Press Release

The Collapse of Silicon Valley Bank

Last week saw the collapse of Silicon Valley Bank, America’s sixteenth largest bank, after depositors attempted to withdraw $42 billion in a single day. In a new insight, Director of Financial Services Policy Thomas Wade walks through what went wrong with SVB and how policymakers’ reactions to its failure will impact the banking industry.

Wade concludes:

The prevailing economic factors have had negative impacts stretching far beyond SVB. Four of America’s largest banks lost a combined $55 billion in a single day of trading. SVB is not the only bank to have gone under, with Silvergate preceding it and Signature Bank following—and both of which had also bet heavily on tech and in particular crypto. But weak management controls, a poorly diversified and sophisticated portfolio of customers within a highly concentrated sector, and an indefensible exposure to interest rate risk was enough to topple America’s sixteenth largest bank. While it seems unlikely in the near future that the collapse of SVB will cause a significant domino effect within the U.S. banking sector, this failure presents several lessons bankers should learn: to avoid concentration in industries exposed to economic headwinds and to practice healthy balance sheet asset-liability matching. If there is a lesson for Congress and the administration to pull from SVB’s fall, it is not that the banking sector is unsafe or that bank capital requirements are too low; instead, it to understand how financial regulators missed the obvious errors made by SVB management.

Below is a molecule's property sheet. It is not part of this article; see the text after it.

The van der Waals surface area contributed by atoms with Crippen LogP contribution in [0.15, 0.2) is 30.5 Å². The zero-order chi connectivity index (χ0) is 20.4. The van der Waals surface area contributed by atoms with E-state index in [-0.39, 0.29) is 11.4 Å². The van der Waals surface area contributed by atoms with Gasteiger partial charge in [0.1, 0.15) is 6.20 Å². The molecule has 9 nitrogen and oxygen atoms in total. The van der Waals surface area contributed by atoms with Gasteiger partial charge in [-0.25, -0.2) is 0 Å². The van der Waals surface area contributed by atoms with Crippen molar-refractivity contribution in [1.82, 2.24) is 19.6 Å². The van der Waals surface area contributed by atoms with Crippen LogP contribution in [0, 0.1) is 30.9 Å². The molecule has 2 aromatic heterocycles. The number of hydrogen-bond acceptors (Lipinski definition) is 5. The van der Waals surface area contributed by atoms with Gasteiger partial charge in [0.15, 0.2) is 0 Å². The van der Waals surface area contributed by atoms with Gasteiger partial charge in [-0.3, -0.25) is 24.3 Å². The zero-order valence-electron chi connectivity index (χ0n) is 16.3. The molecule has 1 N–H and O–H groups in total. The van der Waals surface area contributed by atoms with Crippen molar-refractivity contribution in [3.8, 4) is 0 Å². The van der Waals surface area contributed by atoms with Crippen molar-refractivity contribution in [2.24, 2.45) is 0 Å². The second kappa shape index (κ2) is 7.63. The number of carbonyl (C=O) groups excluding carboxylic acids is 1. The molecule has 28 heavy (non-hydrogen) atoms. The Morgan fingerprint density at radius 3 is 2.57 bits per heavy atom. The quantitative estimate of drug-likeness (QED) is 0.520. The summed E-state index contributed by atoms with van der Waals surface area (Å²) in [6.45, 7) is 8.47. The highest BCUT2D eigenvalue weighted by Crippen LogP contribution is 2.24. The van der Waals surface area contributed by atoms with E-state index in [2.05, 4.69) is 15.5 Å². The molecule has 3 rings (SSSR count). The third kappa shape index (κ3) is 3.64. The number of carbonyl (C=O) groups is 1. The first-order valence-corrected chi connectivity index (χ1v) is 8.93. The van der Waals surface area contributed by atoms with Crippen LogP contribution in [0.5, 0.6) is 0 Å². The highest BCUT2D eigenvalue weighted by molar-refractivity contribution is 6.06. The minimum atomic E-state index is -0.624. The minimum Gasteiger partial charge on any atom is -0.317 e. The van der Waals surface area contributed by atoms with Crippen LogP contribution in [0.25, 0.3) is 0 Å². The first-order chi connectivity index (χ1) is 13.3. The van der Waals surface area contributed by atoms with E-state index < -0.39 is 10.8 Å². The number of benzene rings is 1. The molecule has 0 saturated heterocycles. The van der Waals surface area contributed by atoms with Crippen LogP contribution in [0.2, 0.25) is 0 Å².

Read the analysis